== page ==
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Analyzing spillovers from food, energy and water conservation behaviors using insights from systems perspective

Published online by Cambridge University Press:  23 January 2023

Pranay Kumar*
E.J. Bloustein School of Planning and Public Policy, Rutgers University, New Brunswick, NJ, USA
Holly Caggiano
Andlinger Center for Energy and the Environment, Princeton University, Princeton, NJ, USA
Cara Cuite
Department of Human Ecology, Rutgers, The State University of New Jersey, New Brunswick, NJ 08901, USA
Frank A. Felder
Energy Transitions and Electric Power, KAPSARC, Riyadh, KSA
Rachael Shwom
Department of Human Ecology, Rutgers, The State University of New Jersey, New Brunswick, NJ 08901, USA
Corresponding author: Pranay Kumar, Email:


Spillover effects are considered important in evaluating the impacts of food, energy and water (FEW) conservation behaviors for limiting global greenhouse gas emissions and climate change. Failure to account for all possible spillovers, or indirect and unintended results of an intervention, not only obscures valuable information pertaining to the dynamic interactions across domains but also results in biased estimates. In this study, we first systematically reviewed articles that investigate the idea that the performance of one pro-environmental behavior influences the conduct of subsequent behaviors(s) from the FEW domains. From our review of 48 studies in the last decade, we note that a big part of the discussion on spillover concerns the nature and direction of causal relationships between individual FEW conservation behaviors. We identify a critical gap in the literature regarding the distinction between spillover effects caused by the interventions as distinct from those caused by the primary behaviors. Next, we conducted a quantitative meta-analysis of the reviewed empirical studies to find a modest but overall positive spillover effect. Finally, we reviewed the theoretical and methodological plurality in the FEW spillover literature using a systemic thinking lens to summarize what is already known and identify future challenges and research opportunities with significant policy implications.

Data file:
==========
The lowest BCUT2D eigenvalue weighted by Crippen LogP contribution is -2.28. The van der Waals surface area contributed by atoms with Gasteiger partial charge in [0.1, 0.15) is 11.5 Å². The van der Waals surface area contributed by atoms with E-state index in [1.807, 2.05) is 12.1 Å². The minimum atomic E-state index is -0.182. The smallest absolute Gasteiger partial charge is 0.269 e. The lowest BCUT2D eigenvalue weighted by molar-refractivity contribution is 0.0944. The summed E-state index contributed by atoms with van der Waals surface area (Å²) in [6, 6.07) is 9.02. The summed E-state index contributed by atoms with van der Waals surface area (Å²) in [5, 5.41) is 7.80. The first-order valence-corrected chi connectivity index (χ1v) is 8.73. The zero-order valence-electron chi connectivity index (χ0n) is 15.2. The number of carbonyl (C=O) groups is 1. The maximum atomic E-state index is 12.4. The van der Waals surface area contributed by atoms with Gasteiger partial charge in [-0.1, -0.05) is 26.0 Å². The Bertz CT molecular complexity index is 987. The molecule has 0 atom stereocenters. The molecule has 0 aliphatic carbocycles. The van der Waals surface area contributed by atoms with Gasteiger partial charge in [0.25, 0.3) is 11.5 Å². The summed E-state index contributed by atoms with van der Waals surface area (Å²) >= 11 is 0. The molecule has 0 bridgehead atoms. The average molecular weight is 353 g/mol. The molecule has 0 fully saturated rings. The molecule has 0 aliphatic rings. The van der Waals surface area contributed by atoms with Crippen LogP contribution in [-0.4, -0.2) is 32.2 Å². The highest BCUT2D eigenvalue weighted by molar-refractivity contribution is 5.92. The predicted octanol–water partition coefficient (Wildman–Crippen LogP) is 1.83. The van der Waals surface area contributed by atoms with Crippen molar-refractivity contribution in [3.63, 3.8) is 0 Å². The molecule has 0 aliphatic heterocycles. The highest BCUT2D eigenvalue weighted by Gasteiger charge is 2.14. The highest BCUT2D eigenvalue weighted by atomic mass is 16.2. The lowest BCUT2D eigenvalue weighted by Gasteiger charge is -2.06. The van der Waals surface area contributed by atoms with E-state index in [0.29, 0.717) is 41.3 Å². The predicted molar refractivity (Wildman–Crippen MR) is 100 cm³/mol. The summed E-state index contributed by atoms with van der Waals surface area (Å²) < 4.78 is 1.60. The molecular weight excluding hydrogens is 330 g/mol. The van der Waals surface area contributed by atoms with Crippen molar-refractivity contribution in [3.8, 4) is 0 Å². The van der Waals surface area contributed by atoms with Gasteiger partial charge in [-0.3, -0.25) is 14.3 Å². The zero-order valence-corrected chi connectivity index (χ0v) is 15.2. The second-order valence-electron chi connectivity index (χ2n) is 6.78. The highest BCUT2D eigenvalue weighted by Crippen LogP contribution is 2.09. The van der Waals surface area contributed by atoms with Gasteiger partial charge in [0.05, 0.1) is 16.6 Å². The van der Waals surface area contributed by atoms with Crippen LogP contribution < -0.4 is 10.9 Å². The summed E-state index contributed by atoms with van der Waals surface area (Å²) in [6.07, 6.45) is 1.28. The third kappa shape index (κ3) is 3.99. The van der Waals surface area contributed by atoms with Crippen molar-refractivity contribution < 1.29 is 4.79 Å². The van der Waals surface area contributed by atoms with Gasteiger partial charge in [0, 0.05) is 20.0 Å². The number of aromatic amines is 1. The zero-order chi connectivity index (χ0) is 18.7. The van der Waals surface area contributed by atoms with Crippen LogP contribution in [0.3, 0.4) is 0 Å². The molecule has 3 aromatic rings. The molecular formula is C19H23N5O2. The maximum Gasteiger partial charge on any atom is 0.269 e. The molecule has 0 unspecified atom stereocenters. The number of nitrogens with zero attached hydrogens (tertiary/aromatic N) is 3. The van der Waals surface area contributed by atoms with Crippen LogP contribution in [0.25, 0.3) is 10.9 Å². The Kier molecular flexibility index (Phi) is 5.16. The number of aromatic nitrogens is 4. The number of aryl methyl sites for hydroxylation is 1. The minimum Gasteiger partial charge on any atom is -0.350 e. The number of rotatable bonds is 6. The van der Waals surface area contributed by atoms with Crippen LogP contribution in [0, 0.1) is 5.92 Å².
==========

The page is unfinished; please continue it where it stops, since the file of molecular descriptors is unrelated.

Review Article
Copyright © The Author(s), 2023. Published by Cambridge University Press

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